There is a third option you did not mention.  That is to deregister the ENF
listener but hang onto the CSA storage for reuse.  If recording is requested
again, reuse the same CSA storage.  This eliminates both the cycles used by
the unnecessary listener and the possible fragmentation of CSA storage.  It
does tie up the CSA storage until the server terminates however.

Chuck Arney
Arney Computer Systems

-----Original Message-----
From: IBM Mainframe Discussion List [] On Behalf
Of Phil Smith
Sent: Thursday, June 07, 2012 4:20 PM
Subject: ENF Listener usage

We have a long-running Started Task that controls the use of an ENF listener
for SMF interval record collection with an operator command.  The ENF
listener requires use of CSA storage.

When the Started Task receives an operator command to start SMF interval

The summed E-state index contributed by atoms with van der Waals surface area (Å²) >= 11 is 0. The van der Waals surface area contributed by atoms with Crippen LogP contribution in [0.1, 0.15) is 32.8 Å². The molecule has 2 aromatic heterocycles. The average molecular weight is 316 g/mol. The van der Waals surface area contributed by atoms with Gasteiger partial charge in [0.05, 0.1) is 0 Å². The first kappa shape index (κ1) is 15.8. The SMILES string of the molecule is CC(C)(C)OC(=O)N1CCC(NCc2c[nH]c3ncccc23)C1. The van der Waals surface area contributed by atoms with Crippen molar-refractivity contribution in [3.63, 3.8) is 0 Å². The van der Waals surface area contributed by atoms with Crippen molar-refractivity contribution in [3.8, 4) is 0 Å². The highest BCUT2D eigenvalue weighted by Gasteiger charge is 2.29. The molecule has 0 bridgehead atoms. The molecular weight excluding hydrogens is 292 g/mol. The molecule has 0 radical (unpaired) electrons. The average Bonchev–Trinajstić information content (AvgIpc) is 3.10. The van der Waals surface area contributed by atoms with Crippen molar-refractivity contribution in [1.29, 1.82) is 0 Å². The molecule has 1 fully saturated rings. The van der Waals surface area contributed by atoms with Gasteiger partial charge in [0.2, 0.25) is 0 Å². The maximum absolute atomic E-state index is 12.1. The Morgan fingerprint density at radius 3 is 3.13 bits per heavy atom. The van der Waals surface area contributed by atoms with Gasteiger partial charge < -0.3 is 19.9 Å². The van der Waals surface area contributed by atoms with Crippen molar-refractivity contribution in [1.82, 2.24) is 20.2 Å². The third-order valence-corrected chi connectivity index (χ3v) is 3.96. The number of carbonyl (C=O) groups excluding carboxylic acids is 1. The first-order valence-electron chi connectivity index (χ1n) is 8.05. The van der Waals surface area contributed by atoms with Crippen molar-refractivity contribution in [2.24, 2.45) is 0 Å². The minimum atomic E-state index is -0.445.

processing it allocates CSA storage, registers the ENF listener, and WAITs
for interval expiration.

The question is: what should it do when the operator command says to stop
SMF interval processing?

The options seem to be:

1)      Deregister the ENF listener and free the CSA storage, meaning an
operator can switch SMF interval processing on and off, causing CSA storage
to be allocated and deallocated, possibly fragmenting CSA storage.  But when
we aren't collecting SMF interval data, we won't have an ENF listener

2)      Leave the ENF listener registered, but stop writing records when the
interval expires. Don't stop the ENF listener and free CSA until the Started
Task terminates (or possibly a special operator command like /f stcname,SMF
STOP).  This approach is easier on CSA allocations for the case where the
operator is switching SMF interval collection on and off.  But it leaves an
ENF listener registered when one is not needed.

Which approach have you seen? Which is "better" (and why)?

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